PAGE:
My great grandfather was born in a small high-desert town in the Owen’s Valley. He was a young man when the residents there decided to lease their water rights for 99 years to the burgeoning metropolis of Los Angeles. He said he always knew the people of the Owen’s Valley would regret selling what they couldn’t replace: water.

When I watch the goldfinches waiting in line to sip from my neighbor’s slowly leaking sprinkler head or observe the California towhee splashing gleefully in the bird bath, I see in them a true understanding of the precious nature of water. As summer heats up, more species of birds will visit my backyard for the small pool of fresh water than for the birdseed in the feeders.

Clean water, most living things can’t survive without it. How much did you use today? If you couldn’t turn on the tap, if you couldn’t buy it, where would you get it from?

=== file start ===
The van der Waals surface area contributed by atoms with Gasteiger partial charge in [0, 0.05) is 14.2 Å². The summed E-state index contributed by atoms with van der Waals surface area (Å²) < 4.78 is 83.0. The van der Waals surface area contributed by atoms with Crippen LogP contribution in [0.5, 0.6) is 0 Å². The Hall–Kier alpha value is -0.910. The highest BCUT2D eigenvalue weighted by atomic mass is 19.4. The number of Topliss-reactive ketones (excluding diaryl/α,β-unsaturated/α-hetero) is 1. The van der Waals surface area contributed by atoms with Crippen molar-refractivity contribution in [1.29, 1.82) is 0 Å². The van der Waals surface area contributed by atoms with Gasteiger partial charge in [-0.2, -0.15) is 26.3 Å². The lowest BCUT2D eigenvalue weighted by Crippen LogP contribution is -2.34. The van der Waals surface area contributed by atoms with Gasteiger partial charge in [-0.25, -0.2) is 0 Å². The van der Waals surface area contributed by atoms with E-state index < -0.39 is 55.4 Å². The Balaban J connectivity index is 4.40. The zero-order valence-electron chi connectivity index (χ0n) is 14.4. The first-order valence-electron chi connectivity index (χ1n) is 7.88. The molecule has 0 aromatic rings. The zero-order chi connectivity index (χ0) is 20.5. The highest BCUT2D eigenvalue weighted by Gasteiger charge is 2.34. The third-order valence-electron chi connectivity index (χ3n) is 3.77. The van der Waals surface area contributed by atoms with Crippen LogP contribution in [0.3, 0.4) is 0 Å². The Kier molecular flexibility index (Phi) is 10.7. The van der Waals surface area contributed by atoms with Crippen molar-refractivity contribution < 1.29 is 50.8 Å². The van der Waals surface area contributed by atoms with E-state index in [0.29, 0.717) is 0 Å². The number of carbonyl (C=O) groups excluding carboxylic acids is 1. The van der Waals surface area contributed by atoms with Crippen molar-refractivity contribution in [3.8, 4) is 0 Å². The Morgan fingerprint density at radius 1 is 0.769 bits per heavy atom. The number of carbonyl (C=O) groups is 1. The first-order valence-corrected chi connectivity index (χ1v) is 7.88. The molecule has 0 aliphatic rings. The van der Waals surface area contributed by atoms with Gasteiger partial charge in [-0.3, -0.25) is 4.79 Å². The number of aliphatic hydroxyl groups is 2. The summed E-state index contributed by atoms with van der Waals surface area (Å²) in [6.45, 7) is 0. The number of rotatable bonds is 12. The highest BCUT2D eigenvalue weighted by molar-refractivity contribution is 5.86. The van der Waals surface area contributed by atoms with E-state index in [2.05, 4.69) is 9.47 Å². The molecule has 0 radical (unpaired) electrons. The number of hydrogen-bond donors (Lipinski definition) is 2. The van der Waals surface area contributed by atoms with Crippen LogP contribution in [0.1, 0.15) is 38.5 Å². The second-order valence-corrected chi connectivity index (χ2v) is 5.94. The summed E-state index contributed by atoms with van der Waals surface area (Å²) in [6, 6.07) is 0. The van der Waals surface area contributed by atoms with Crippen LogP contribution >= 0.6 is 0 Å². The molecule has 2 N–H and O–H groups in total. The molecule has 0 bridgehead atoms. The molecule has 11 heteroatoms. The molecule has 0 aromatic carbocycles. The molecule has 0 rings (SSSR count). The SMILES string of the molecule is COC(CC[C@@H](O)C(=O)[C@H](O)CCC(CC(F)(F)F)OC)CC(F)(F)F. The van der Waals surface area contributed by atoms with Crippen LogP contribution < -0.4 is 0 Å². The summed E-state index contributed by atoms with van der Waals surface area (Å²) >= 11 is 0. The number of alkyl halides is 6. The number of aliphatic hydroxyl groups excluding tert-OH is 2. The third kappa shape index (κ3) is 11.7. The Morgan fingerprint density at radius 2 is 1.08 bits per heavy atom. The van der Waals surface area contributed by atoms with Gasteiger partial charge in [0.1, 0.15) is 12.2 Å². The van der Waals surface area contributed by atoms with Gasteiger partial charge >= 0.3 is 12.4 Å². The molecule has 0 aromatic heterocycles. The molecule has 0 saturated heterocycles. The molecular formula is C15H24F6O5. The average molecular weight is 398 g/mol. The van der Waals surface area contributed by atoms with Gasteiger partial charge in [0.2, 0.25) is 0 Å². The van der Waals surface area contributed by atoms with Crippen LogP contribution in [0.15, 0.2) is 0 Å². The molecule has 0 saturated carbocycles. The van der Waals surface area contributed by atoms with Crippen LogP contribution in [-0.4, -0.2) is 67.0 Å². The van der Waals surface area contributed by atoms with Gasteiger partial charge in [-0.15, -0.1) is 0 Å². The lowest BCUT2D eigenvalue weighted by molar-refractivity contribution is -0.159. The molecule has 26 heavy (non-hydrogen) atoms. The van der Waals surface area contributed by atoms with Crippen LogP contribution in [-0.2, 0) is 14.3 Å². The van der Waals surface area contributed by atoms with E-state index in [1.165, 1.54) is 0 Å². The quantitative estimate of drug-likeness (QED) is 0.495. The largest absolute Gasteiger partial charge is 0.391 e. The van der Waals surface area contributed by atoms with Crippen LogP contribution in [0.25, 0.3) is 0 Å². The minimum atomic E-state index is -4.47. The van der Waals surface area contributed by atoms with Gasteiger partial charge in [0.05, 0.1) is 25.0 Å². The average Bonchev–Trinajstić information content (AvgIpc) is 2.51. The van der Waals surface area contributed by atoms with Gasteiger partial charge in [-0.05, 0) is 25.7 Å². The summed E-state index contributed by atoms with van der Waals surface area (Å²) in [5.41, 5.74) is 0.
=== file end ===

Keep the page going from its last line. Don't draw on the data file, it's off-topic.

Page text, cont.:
Monday, May 01, 2006

Guardians of Apollo – The Starred Agama (Laudakia stellio)

Something is watching–something still, silent, ancient. Dark eyes glare from beneath a ridged gray brow.

How long had they been studying me? What were they thinking?

In the Temple of Apollo, on a hillside in Turkey, a gathering of starred agamas (Laudakia stellio) stood their ground. They observed–heads raised, muscles tense. Their clawed feet clinging to the stones surrounding the heart of the temple, the site of the oracle. For centuries, humans had come to this place asking questions, seeking wisdom.

I took a slow step forward.

The largest among them, an adult male, gazed right through me. The female, lifted her head, stretched her neck, making her nearly foot-length body appear even longer.